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Whether to perl or oracle

by tradez (Pilgrim)
on Feb 27, 2002 at 17:25 UTC ( #147977=perlquestion: print w/ replies, xml ) Need Help??
tradez has asked for the wisdom of the Perl Monks concerning the following question:

Fellow Monks, I come to you with limited sql power and mediocre perl knowledge asking you for your help in finishing this question. I am attempting to get a count of users in a database that fall into one of three categories. It is a decibel recording DB that keeps track at the levels at which modems are speaking on a RF network, in dB of course. The 3 groups are less then 30, 30-40, and 40 plus dB.
The current way I am doing it is with a mixture of the following sql:
my $sql = "select power_level, decode(power_level,null,'NA',decode(sig +n(power_level-30),-1,'1', decode(sign(power_level-40),1,'2','3'))) from wbr_power where host_name in ( select host_name from hosts where market_id = '$market' )";
And the following perl doing simple iterations on the array returned :
my ($lessThan, $inBetween, $greaterThan) = 0; foreach my $code (@powerCodes) { if ($code->[1] eq '1'){ $lessThan++; }elsif ($code->[1] eq '2'){ $inBetween++; }elsif ($code->[1] eq '3'){ $greaterThan++; } }
There must be someway through joins and count() or sum() to do this all on the oracle end. But like I said, still pretty wet in the SQL relm. Please help.


Tradez
"Never underestimate the predicability of stupidity"
- Bullet Tooth Tony, Snatch (2001)

Comment on Whether to perl or oracle
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Re: Whether to perl or oracle
by VSarkiss (Monsignor) on Feb 27, 2002 at 18:17 UTC

    Personally, I wouldn't put any of the binning logic in the SQL at all. In other words, retrieve the power levels unchanged from the database, then calculate the subtotals in Perl. You already have code in your Perl program to count the number of occurrences, except now it's much harder to see what's going on, because the logic behind the calculation is split between the Perl and the SQL (and is rather obscure in the SQL, IMHO).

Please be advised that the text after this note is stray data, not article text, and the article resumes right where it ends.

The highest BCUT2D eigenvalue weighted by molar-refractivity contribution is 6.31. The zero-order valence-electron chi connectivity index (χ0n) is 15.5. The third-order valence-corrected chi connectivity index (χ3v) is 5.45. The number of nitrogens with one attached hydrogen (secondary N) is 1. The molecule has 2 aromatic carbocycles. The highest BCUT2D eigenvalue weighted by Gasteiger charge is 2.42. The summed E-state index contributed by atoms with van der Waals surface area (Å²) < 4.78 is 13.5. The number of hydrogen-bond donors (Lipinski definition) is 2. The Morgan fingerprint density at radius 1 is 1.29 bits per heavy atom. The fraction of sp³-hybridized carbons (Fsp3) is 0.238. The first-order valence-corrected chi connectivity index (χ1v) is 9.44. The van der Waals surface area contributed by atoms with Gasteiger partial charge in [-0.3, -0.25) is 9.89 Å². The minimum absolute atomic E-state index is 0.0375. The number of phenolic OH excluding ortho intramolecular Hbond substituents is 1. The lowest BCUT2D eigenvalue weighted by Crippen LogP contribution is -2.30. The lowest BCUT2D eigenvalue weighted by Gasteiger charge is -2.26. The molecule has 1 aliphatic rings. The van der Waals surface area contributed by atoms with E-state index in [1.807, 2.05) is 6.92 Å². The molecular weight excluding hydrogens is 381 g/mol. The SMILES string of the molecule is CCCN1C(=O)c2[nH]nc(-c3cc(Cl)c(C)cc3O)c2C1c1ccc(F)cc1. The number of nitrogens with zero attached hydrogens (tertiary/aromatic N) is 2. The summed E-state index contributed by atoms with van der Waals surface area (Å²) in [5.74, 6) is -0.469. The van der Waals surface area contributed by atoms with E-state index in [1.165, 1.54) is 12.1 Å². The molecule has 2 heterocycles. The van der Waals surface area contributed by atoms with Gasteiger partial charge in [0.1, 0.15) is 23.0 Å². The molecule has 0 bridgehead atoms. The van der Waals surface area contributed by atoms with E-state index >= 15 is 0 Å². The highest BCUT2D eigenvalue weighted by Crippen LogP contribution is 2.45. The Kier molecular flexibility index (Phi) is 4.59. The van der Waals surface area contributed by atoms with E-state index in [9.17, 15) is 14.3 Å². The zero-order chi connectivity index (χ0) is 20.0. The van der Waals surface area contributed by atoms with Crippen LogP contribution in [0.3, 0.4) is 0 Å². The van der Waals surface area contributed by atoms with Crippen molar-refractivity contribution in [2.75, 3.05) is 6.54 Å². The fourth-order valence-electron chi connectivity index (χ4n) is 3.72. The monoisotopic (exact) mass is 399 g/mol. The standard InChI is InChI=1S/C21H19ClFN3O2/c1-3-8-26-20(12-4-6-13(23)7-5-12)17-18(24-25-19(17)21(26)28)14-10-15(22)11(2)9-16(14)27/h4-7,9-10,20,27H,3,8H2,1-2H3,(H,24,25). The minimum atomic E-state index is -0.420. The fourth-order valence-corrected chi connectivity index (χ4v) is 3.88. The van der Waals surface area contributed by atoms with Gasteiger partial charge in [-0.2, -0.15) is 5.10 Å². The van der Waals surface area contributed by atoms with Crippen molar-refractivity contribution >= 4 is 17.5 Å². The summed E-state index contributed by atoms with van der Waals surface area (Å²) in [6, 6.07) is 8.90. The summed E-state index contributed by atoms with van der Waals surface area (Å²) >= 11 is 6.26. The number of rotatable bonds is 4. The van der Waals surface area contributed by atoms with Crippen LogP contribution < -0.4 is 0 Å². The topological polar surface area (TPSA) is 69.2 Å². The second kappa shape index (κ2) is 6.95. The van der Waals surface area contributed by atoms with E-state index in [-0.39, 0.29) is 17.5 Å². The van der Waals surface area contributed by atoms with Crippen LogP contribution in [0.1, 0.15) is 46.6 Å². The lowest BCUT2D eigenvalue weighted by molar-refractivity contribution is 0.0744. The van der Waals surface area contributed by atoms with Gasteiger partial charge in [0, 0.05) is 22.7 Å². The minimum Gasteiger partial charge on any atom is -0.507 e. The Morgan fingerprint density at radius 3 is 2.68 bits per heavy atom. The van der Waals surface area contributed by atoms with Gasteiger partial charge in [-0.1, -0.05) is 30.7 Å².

It's hard to say whether you could improve the SQL without knowing more about the database design. My first impulse was to recommend joining wbr_power and hosts rather than using a subquery, but that may get you multiple rows if the hosts table is not unique on host_name. More information about the data model would help to tune up your SQL without introducing errors. ;-)

    HTH

      Sorry about not giving more info on the particular normilization, I know what it is like to try and answer these obscure questions without all the info. It is infact unique on the host_name, but I think the subquery is a simple and efficient way of doing what I need. Thanks for the input though!

      Tradez
      "Never underestimate the predicability of stupidity"
      - Bullet Tooth Tony, Snatch (2001)
Re: Whether to perl or oracle
by mr.dunstan (Monk) on Feb 27, 2002 at 18:46 UTC
    I end up getting stuck on these all the time. The people at my work who are SQL gurus tell me to use SQL, to "leverage the power of the database" - but the perl folk say "use perl, it's way easier, plus you can do offline analysis of the data and take some of the work -off- the database."

    I say use perl!

    -mr.dunstan
      Yeah, I am always a big fan of simple perl. Thanks for your thought.

      Tradez
      "Never underestimate the predicability of stupidity"
      - Bullet Tooth Tony, Snatch (2001)

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